Optus: Repairing the city with IoT garbage trucks


Optus, Australia’s second largest telecommunications provider, has entered into a cooperation with Swinburne University of Technology. The core of the research project is to equip refuse collection vehicles with IoT technology. During their tours, the vehicles will identify locations and facilities in need of repair and forward them to the responsible parties.

Dormant infrastructure risks in many cities

The sometimes shocking events in cities around the world show it again and again. There have been and continue to be numerous undiscovered hazards in urban environments, most of which do not reveal themselves until it is already too late. Cars or people swallowed up by huge potholes on roads may at first glance seem entertaining to some.

Deaths caused by suddenly collapsing bridges or tunnels certainly are not. For years, planners and responsible parties have therefore been increasingly on the lookout for reliable analysis and measurement methods to predict and avert such disasters. IoT technology can make a valuable contribution here, as the following example illustrates.

IoT for smarter cities

Representatives of the Australian city of Brimbank have decided to conduct an unusual test of a new way to maintain their infrastructure. They are having Optus and Swinburne University develop an IoT network of garbage collection vehicles. The garbage trucks will be equipped with cameras and sensors, the data from which will highlight potential problems. Whether broken roads, public transport bus shelters or weathered signs, they could all be repaired much more quickly than before.

Faster repairs with 3D, 5G and the cloud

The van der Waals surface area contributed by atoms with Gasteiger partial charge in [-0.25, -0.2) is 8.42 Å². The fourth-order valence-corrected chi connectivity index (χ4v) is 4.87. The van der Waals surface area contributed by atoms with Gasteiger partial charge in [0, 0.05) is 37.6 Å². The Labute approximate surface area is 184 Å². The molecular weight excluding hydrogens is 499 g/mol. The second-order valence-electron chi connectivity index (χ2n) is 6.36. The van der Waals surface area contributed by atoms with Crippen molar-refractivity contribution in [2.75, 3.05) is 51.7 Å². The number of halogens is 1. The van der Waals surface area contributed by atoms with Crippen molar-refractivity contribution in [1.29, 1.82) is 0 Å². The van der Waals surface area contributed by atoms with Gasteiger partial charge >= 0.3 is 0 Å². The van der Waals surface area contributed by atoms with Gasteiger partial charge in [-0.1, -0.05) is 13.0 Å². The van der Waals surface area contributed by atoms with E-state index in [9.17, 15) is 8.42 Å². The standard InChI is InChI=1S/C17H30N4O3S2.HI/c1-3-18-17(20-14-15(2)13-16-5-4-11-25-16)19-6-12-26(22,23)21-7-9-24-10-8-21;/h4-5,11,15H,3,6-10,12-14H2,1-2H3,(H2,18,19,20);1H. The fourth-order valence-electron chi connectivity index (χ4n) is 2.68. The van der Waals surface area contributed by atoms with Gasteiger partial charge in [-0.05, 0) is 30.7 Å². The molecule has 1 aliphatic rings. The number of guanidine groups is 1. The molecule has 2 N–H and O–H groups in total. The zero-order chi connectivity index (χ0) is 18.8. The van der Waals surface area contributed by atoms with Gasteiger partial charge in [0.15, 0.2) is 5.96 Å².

The high-resolution cameras and GPS modules on the garbage trucks are capable of generating 3D data at a rate of 900 Mbps. The values thus obtained are then transmitted to clouds in real time. Here, a map is then created that breaks down the city’s acute construction sites. This can then be transmitted either to the city’s management for inspection, or immediately to the repair crews responsible for it. The information sent to the workers’ smartphones can also be reported back to the system as completed once the job in question is finished.

IoT saves time, costs, effort

Swinburne University expects a lot of potential savings from this new approach. Above all, the municipality could save a lot of time that previously had to be spent on the tedious conventional route of detection, reporting and repair. The innovation could also save a great deal of money, since the costs for appraisers of inner-city properties have been growing steadily for years.

Swinburne estimates that the IoT solution could reduce expenses by up to 50 percent. Not to mention the elimination of work involved in mostly manual reports. An Australian government initiative to research the 5G standard is supporting the project with $1.8 million.

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